‘We The Podcast’
The most striking thing about Rep. Keith Ellison’s podcast is how little he talks.
Members of Congress are a notoriously loquacious bunch. You’d talk a lot, too, if keeping your job depended on ensuring everyone in your district knew you were working as hard as possible to advance their interests. On a platform like podcasting, which could easily turn into an opportunity for grandstanding so excessive it borders on solipsism, there’s something supremely satisfying about listening to Ellison sit back and let someone else do the talking.
To be sure, Ellison’s voice is all over We The Podcast, a series the five-term Democratic congressman from Minneapolis has been producing and hosting for about a year. He introduces segments, frames each episode’s argument, and interrogates his interview subjects, who range from an ex-con trying to turn his life around by working at a recycling center to an award-winning Harvard political scientist studying demographic patterns in voter turnout.
Ellison started the podcast after his frustration with scant attention the mainstream media paid to the issues affecting poor people reached a breaking point.
“We’re always trying to figure out how to refocus the public’s attention on issues that concern working people.”
“We’re always trying to figure out how to refocus the public’s attention on issues that concern working people. If you look at the ordinary corporate press, what you see is some stuff on the Dow Jones Industrial Average and maybe a few stats on unemployment. But there’s really not that much news on the economic realities of working people,” he told the Daily Dot in a phone interview. “When was the last time you saw a story about payday lending? Or home health-care workers who take care of our … aged loved ones and who don’t make enough money to live on? They qualify for food stamps as they’re making sure our mothers and grandmothers have what they need.”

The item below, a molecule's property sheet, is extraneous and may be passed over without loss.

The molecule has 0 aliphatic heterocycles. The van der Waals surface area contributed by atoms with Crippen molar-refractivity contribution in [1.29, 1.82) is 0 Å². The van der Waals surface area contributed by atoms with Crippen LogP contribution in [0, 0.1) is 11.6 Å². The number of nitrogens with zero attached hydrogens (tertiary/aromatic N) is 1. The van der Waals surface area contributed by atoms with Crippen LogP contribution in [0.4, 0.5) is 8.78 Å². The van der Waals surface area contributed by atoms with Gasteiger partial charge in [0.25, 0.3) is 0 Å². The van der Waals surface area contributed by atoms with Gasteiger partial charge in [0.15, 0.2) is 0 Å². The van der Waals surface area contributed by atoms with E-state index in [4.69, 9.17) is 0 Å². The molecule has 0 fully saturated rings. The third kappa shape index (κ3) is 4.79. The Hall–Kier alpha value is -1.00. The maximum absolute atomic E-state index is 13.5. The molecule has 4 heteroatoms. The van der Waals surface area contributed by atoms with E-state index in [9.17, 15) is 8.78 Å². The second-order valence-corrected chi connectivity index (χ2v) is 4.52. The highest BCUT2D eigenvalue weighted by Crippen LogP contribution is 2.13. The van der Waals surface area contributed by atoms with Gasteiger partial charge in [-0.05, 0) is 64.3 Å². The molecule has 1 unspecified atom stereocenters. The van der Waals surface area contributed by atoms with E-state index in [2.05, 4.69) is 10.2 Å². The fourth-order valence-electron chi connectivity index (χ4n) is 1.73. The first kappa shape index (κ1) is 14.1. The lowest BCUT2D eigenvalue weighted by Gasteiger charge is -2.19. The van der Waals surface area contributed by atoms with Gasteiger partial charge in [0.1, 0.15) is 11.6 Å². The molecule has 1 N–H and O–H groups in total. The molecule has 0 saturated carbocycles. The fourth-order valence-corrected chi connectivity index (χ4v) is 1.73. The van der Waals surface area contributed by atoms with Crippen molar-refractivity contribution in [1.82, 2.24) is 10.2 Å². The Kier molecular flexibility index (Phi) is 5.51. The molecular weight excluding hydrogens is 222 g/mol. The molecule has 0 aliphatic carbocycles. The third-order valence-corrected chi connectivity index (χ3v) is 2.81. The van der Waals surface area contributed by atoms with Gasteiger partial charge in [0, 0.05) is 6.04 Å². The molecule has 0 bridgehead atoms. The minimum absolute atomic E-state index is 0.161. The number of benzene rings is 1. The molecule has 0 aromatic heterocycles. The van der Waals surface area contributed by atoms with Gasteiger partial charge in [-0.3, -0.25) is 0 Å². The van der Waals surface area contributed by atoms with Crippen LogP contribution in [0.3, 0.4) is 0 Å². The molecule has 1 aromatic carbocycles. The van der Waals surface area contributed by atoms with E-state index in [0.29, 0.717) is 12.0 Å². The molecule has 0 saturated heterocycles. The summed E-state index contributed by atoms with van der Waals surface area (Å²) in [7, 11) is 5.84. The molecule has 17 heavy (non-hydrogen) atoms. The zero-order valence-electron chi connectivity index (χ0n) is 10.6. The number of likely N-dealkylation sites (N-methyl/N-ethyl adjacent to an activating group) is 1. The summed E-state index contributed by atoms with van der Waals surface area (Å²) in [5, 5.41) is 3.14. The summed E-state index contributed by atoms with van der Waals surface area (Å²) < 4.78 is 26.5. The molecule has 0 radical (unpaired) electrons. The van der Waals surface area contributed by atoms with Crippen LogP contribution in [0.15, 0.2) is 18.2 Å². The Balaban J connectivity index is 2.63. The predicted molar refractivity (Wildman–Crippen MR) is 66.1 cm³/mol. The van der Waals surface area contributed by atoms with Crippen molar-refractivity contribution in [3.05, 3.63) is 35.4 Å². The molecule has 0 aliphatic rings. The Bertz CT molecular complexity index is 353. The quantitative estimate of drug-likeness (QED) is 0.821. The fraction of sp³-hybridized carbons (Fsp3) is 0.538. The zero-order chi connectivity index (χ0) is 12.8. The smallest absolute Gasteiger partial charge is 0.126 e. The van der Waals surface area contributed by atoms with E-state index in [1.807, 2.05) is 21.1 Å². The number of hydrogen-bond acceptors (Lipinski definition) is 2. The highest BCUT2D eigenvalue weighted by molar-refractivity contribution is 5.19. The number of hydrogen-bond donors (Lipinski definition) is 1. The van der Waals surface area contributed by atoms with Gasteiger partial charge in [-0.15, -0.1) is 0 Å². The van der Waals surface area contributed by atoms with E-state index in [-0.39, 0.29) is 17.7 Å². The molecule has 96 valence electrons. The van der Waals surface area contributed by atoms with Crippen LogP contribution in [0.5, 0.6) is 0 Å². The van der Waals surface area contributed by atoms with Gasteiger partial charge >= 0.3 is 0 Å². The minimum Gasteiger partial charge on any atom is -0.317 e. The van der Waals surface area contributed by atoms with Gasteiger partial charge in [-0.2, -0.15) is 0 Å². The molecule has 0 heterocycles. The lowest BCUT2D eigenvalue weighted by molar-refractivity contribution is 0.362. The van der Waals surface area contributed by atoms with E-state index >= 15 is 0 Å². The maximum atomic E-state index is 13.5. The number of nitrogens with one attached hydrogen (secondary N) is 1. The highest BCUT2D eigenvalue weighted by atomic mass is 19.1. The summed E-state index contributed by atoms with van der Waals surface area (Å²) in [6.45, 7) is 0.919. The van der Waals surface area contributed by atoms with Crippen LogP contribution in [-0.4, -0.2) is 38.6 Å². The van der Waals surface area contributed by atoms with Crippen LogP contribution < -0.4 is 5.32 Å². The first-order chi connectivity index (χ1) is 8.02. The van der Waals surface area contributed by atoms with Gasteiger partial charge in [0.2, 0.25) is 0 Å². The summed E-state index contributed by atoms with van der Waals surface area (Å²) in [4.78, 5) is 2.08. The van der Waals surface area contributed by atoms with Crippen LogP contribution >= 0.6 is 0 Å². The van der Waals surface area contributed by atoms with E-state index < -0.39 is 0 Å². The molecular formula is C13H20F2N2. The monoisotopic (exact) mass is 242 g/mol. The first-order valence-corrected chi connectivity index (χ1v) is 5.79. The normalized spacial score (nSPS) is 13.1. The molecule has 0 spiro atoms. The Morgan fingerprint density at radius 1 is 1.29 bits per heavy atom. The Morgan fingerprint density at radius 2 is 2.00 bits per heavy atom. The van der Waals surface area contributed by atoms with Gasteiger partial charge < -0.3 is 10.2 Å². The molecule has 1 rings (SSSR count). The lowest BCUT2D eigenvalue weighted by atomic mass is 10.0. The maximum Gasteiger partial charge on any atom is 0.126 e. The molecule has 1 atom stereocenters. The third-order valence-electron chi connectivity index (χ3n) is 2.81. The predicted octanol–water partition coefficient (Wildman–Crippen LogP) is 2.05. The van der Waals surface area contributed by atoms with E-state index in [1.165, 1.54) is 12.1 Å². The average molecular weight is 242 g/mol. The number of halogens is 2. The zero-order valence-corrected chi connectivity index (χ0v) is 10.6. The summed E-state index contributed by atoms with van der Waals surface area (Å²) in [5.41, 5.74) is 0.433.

Podcasting wasn’t Ellison’s first choice. He tried writing op-eds for newspapers. He published one in the New York Times in 2015 arguing that the government needs to take action to facilitate the flow of cash remittances from the United States to Somalia, as the shifts in the banking industry have closed off avenues for Somali Americans to send money to their friends and family members. He penned another in the Washington Post the year prior urging the Israeli government to end its blockade of Gaza. The impact of those articles was, he said, limited.
Ellison noticed that, over the last few years, the frequency with which he popped in his headphones to listen to music while driving in the car or sitting on an airplane had decreased—replaced by podcasts like This American Life, Serial, and The Young Turks. He figured he’d give podcasting a shot.
When Ellison decided to turn his congressional office into a podcasting studio, none of his staffers—who he recruited to help produce the show—had audio editing experience. “It was a lot of on-the-job training over here,” he said with a laugh